I was finally able to finish up, “Daring Greatly” by Breene Brown (https://twitter.com/BreneBrown). There was one section that for me really stood out. She discusses the lessons learned from individuals that had experienced profound loss. There were 3 themes consistent among all she spoke with. The first was;
Joy comes to us moments – ordinary moments.
The moments they want back are those everyday ones, hearing their son or daughter giggling again in the backyard, or say listening to your spouse reminisce about scoring four touchdowns in a single game for Polk High (This is an Al Bundy reference).
If you recall, my complaint earlier was that I felt my life had too many ordinary moments. Learning this made my day. If ordinary moments are what count, then shit, maybe I’m not doing so bad after all.
What Brown is teaching us here is to appreciate those joyous little moments that most of us, me included, tend to take for granted. I wonder how many moments I’ve overlooked, because I’ve been obsessing that my moments are not as good as other people’s moments.
You want to know what the greatest part of my day is? When I pick my son up from school and he comes running over, smiling, screaming daddy. Will I post that on facebook? Hell no, but those moments are pretty fucking awesome.
Practice Gratitude for what we have.
You know those ordinary moments we take for granted? Start by recognizing them. Then once you do, ride them like a fucking wave, place all your focus and energy into them, because you never know if that wave will be your last. If you’re like me then you have spent a fair deal of time sitting on your board paddling, waiting for the perfect wave, watching wave after wave go by because it supposedly was not good enough. What if I take this one and the miss the next wave, which could be the best wave of the day?
Every single day when I pick up my son I have the intention that I’m going to fully embrace and be present in the moment when I first see him. Do I succeed all the time? Nope, but I’m doing a lot better than I used to. Every time when I feel that feeling of joy or happiness, I become totally present in that moment, feeling grateful for it. I don’t sit on my board paddling, watching wave after wave pass, missing out on some of life’s greatest moments.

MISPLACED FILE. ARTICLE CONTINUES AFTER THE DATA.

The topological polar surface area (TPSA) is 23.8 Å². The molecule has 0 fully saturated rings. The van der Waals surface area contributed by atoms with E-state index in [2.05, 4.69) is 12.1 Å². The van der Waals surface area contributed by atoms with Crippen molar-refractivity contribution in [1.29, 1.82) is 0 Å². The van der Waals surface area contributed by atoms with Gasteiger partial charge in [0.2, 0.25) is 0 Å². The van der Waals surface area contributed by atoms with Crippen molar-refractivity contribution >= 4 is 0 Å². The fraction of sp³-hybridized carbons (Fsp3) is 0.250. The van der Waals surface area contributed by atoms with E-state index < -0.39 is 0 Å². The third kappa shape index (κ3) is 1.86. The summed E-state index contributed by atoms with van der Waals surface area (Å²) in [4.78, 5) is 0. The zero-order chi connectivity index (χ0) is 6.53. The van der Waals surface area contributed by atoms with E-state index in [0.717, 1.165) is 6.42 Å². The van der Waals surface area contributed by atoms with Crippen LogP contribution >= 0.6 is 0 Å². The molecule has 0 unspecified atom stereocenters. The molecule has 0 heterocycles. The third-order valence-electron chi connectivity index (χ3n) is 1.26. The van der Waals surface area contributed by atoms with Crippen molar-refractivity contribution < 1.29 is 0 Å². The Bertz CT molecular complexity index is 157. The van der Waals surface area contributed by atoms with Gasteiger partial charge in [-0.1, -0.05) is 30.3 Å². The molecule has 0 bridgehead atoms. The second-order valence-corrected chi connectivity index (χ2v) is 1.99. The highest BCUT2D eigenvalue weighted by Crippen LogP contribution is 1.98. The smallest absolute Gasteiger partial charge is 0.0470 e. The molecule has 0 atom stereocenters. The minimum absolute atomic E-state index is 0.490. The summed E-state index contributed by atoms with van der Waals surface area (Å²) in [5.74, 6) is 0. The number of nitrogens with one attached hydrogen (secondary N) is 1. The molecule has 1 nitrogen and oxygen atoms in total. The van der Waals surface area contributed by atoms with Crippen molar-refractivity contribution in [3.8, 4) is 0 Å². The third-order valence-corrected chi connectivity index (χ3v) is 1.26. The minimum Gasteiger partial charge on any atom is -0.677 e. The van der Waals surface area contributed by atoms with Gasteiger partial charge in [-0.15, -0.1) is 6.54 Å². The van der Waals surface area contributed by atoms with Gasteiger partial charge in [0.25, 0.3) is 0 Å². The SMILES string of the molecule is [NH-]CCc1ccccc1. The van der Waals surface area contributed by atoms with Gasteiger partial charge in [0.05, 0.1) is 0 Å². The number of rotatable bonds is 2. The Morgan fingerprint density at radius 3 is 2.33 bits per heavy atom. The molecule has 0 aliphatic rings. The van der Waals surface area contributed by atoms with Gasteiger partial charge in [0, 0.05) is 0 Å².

In interest of full disclosure, gratitude does not come easy to me, especially in these smaller moments, but I’m learning this is where life lives.
Don’t squander joy. OCD has made me pretty fucking good at squandering joy. Whether I’m obsessing about which movie would be the most perfect to go see or that my life is not “fun enough”, I’ve squashed a lot of fucking joy. I am to squandering joy, what Serena Williams is to tennis, and absolute beast. Gratitude is the best antidote to squandering joy. Starting a gratitude journal has been a great way for me to start seeing the good in my day instead of the bad. Since most of it is filled with the so called “ordinary moments” it has allowed me to see that these ordinary moments add up. I realized how I’d overlook so many moments of joy, while I desperately searching for that perfect moment. News flash, perfect moments don’t exist. Don’t get me wrong I still squander my fair share of joy, but I’m getting better.
For example, the other morning it was beautiful out. I went for a run, came home, made some tea, grabbed my paper and sat outside. I did something I probably would not have done in the past. I just sat there and soaked in what a great moment this was. I made a mental list of what I was grateful for. It read as follows; my run, cup of tea, my NY Times, and beautiful sunshine. In the past these moments would have been overlooked. Once thought of as insignificant, I now realize these moments are the ones that make my life, our life great.
This is what I know. Ordinary moments are the ones we will remember on our death bed. Unless we practice gratitude these moments will pass us by and joy will surely be squandered.